Constructing your own cabinet might look pretty straightforward – at the end of the day, it’s really just a box with a door. Or is it? Truth is, it’s not as easy as it may seem, especially if you’re going for anything even remotely sophisticated.
You want it to carry heavy loads, or include drawers, pull-outs or Lazy Susans?
Even if you just want to make sure it’s finished in such a way as to withstand the daily onslaught of moisture, spills, sticky fingers and cleansers, building a cabinet becomes a little bit trickier.
First of all it’s important to understand a bit about the materials required for building a cabinet. Among the hardwoods available to choose from are oak, ash, maple and many others, each with their own unique characteristics which can make the job easier or harder.
Numerous grades of plywood and fibre board also exist, to make up the “carcass” or body of cabinets (and also sometimes their doors).
In order to make the face frame of a cabinet, you must first know the difference between rails and stiles. Making these involves ripping, cross-cutting and, in some cases, re-sawing and planing. You’ll also have to get the hang of squaring edges and boring holes so that they are clean, accurate and at perfect right angles to the surface you’re drilling into.
In order to make strong joints, it’s also essential to know how to cut rabbets, mortises, dovetails, doweling and dadoes. Not to mention what is possibly one of the trickiest parts of cabinet construction – the doors and drawers…especially for cabinets with raised or recessed panels.
Not to put you off here, but you’re also going to need a substantial array of tools. The following items are all essential:
- Table saw
- Router and router table
- Thickness planer
- Assorted hand planes
Other very useful implements to have handy include:
- An orbital sander – this will save you literally hours of manual sanding
- A drill press – great if you want to bore holes easily and accurately for hinges and other cabinet hardware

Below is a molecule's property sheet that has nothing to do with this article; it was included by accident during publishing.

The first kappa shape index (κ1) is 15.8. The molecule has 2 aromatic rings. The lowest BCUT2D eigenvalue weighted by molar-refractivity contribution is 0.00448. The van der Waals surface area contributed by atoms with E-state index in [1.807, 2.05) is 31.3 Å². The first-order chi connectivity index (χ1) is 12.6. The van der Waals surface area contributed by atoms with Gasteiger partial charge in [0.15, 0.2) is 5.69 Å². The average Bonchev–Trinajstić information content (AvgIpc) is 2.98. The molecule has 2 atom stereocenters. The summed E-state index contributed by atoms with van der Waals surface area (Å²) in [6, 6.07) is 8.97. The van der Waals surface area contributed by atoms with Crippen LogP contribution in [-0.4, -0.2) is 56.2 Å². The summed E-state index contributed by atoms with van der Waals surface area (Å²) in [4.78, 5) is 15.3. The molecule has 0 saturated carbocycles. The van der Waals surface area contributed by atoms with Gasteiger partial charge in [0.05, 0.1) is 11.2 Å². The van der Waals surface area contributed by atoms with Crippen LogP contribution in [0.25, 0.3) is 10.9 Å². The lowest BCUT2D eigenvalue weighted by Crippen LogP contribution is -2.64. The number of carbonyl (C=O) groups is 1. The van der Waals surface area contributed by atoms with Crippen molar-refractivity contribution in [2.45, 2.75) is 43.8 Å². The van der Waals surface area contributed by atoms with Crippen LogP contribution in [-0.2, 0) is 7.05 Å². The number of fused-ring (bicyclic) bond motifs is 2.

After reading all this, you might well be ready to run for the hills…why go to all this trouble when you can just get your cabinets at IKEA or Pottery Barn!!?
Well, if you want something with that personal touch and you’re willing to put a bit of effort into undertaking a little project like this, you can’t beat the feeling of satisfaction when you complete something that you’ve crafted yourself from start to finish!
Still here? Great! So once you’ve created your masterpiece, the final touch is to get that beautiful glossy finish that you sometimes see in cabinet showrooms. For this you will either need some pretty solid finishing skills and high quality spraying equipment..or be willing to hire a professional to finish this final part of the process for you.
If you’re doing it yourself, make sure you have a good brush and that you’ve done all of your homework on how to prepare, condition, stain, thin and apply a clear coat to your cabinet. Still, if you have little or no experience in this are, BEWARE – many projects are ruined during this finishing stage. So, if you’re not sure and you don’t want to risk jeopardising all of the time and effort you’ve put into building the actual cabinet, maybe consider hiring a professional at this point to take care of the finishing touches.
When building your own cabinet or any other furniture, if you want to do a decent job then you need to have the right equipment…you can’t do all of this on the kitchen table and expect good results. To do this properly, you’ll need to habe access to a well ventilated workshop with a workbench and the full array of measuring tools, squares, vises, clamps, glues and safety equipment.
If you’re doing this as part of a wider renovation project which involves stripping out a lot of old furniture, you’ll also need to make sure to dispose of any unwanted materials and waste as responsibly and efficiently as possible. James Foster, CEO of Lincolnshire-based waste management experts Skip Hire Grimsby (www.skiphireingrimsby.co.uk), says:
“Rubbish is rubbish…not very glamorous compared to the excitement of doing something creative like building your own furniture or renovating your house! But it’s got to be done…best to get an expert to take care of it so you can focus on the fun part!”
If any of this is new to you, it may very well be worthwhile enrolling in woodworking classes. They can be extremely fun and rewarding and are available in most cities – check out colleges and other further education establishments, as well as home improvement centres and woodworking and carpentry supply outlets.
If you can, getting a membership at ‘maker spaces’ or cooperative workshops is a great way to get access to woodworking equipment and tools that would otherwise cost you a fortune to buy yourself. Plus, as well as the fact that there’s nearly always someone around to answer any questions you may have, the blades and cutters you’ll be using will always be razor sharp and well maintained!